Portugal’s president vetoes Socialist ‘law’ condemned for opening doors on collusion, cartelisation and corruption

Very quietly on Saturday while focus was on the government’s measures for Christmas and New Year, Portugal’s president  Marcelo vetoed the parliamentary diploma that caused a political storm back in October (click here).

At the time, so much in terms of the pandemic was happening, that the implications of the controversy were quickly forgotten. But clearly not enough to pass onto the Statute Books. 

President Marcelo has justified his decision yesterday with the demand for greater control over legality, notwithstanding the government’s desire for ‘simplification’.

Simplification was given as the reason for making “an extensive alteration” to proceedings under the Code of Public Contracts and the Procedural Code in Administrative Courts in order to facilitate contracts financed by European funds.

The Accounts Court didn’t see the alteration as ‘simplification’: they saw it as a proposal that “opened the door to the possibility of collusion, cartelization and corruption” – whereupon the president of the Accounts Court was ‘contacted’ by prime minister António Costa to say ‘thank you for your last years of service but we won’t be renewing your mandate’.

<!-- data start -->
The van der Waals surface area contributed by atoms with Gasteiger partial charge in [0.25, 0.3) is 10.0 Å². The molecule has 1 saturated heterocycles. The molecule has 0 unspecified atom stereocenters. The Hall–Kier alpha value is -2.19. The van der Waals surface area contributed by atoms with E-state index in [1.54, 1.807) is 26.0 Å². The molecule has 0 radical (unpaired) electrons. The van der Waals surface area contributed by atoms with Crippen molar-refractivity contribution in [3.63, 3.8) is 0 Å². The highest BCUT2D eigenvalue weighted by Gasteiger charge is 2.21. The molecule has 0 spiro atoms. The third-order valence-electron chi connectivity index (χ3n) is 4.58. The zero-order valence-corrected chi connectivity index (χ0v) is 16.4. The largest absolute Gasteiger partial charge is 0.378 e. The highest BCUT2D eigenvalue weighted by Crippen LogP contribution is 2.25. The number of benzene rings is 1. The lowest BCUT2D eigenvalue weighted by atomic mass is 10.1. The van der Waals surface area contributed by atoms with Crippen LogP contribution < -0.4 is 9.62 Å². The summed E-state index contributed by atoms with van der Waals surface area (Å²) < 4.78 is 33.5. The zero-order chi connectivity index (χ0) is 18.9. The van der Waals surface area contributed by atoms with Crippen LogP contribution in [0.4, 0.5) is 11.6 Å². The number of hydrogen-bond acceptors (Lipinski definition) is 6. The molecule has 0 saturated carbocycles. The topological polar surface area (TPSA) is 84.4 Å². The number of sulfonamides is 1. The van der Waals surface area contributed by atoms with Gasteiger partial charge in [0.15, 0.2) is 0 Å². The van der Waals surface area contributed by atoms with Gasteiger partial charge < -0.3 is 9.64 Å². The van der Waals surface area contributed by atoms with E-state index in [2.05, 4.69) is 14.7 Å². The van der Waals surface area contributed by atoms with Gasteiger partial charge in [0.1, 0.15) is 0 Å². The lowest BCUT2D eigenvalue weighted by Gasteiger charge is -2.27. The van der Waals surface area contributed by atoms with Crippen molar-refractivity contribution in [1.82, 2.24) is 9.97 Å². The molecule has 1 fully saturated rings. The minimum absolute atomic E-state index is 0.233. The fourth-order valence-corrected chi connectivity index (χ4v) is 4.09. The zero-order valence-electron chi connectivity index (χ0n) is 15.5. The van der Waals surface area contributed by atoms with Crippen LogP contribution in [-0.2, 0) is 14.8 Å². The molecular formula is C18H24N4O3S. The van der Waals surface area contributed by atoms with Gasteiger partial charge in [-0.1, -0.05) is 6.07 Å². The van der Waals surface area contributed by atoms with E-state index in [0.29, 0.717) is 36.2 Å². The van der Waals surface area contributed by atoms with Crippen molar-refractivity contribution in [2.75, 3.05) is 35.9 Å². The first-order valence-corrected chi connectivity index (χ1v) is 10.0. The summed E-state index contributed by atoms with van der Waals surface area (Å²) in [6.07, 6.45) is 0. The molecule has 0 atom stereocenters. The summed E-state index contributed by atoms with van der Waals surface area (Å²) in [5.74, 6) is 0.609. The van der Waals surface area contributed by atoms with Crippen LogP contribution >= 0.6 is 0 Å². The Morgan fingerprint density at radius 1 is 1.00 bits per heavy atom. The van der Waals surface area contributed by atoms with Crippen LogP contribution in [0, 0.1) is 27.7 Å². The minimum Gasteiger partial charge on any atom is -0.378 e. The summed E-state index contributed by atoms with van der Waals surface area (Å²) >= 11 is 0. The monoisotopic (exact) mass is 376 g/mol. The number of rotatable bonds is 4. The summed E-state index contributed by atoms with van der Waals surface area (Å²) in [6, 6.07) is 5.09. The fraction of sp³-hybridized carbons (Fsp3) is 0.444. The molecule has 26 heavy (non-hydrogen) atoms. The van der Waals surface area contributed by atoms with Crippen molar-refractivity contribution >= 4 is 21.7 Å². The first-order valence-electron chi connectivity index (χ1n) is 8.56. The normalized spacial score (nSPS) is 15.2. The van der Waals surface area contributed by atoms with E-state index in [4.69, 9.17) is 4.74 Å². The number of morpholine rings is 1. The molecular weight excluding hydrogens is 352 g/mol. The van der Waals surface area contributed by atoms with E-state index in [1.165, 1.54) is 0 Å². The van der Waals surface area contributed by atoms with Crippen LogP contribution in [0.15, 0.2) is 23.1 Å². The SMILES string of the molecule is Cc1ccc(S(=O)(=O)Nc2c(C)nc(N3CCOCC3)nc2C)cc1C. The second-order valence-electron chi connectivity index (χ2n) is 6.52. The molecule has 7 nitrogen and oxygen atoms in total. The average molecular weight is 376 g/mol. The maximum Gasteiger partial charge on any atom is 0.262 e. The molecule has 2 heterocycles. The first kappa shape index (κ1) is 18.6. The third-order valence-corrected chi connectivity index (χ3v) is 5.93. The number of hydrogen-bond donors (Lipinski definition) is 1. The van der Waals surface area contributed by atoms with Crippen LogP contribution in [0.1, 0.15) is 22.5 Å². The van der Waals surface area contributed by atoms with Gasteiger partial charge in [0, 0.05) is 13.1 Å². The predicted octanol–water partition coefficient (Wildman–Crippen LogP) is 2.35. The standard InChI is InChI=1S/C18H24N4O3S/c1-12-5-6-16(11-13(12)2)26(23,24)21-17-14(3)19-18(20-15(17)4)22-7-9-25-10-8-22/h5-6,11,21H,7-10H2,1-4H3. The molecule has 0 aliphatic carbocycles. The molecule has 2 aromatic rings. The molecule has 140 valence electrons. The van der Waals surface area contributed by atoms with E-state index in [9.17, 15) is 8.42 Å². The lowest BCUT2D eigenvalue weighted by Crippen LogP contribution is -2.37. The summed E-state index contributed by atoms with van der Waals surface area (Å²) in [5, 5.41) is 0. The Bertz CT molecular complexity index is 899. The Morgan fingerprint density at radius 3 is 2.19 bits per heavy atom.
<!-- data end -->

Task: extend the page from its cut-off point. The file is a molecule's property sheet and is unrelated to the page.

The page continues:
Critics saw this as the PM trying to “control and limit all power” which, if he was, he has summarily failed to do.

The whole thing will be back now for reformulation and new debate in parliament.

In October, the diploma only passed by the skin of its teeth in the first place: votes for from the PS, abstention from the PSD and votes against by all the other parties.

Say reports today, the government considered its legislation “essential to agilise the execution process of community funds, namely the amounts coming under the Multiannual Financial Framework (2021/ 2027) and the Eurpopean Union recovery fund to face the current crisis, programmes that involve around 57 billion euros”.

Welcoming the presidential veto, Sara Coroado, president of the association Transparency and Integrity (Portugal’s arm of Transparency International) told TSF radio this was the “ideal moment to review rules for the attribution of community funds”.

According to Ms Coroado, this would provide answers to the president’s concerns, and hopefully improve “other aspects that also appear a little dubious”.

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